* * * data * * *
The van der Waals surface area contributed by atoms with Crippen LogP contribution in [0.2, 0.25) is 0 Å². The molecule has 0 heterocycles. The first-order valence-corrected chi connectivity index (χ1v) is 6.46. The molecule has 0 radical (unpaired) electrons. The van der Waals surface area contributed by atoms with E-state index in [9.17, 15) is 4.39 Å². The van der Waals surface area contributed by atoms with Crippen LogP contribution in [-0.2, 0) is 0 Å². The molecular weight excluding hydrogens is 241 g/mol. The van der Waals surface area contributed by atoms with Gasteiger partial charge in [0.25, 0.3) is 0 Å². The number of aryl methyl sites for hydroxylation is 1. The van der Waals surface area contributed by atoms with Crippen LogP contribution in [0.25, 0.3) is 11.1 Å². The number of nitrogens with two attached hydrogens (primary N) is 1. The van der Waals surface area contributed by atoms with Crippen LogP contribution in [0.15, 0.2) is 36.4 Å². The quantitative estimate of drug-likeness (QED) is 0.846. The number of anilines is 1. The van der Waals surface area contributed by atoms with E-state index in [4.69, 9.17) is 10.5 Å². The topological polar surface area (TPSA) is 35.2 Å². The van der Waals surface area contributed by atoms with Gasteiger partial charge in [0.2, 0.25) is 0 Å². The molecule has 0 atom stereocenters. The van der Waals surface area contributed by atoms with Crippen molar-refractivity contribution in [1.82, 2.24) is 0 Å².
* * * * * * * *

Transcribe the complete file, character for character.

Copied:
The van der Waals surface area contributed by atoms with Crippen LogP contribution in [0.2, 0.25) is 0 Å². The molecule has 0 heterocycles. The first-order valence-corrected chi connectivity index (χ1v) is 6.46. The molecule has 0 radical (unpaired) electrons. The van der Waals surface area contributed by atoms with E-state index in [9.17, 15) is 4.39 Å². The van der Waals surface area contributed by atoms with Crippen LogP contribution in [-0.2, 0) is 0 Å². The molecular weight excluding hydrogens is 241 g/mol. The van der Waals surface area contributed by atoms with Gasteiger partial charge in [0.25, 0.3) is 0 Å². The number of aryl methyl sites for hydroxylation is 1. The van der Waals surface area contributed by atoms with Crippen LogP contribution in [0.25, 0.3) is 11.1 Å². The number of nitrogens with two attached hydrogens (primary N) is 1. The van der Waals surface area contributed by atoms with Crippen LogP contribution in [0.15, 0.2) is 36.4 Å². The quantitative estimate of drug-likeness (QED) is 0.846. The number of anilines is 1. The van der Waals surface area contributed by atoms with E-state index in [4.69, 9.17) is 10.5 Å². The topological polar surface area (TPSA) is 35.2 Å². The van der Waals surface area contributed by atoms with Gasteiger partial charge in [0.2, 0.25) is 0 Å². The molecule has 0 atom stereocenters. The van der Waals surface area contributed by atoms with Crippen molar-refractivity contribution in [1.82, 2.24) is 0 Å².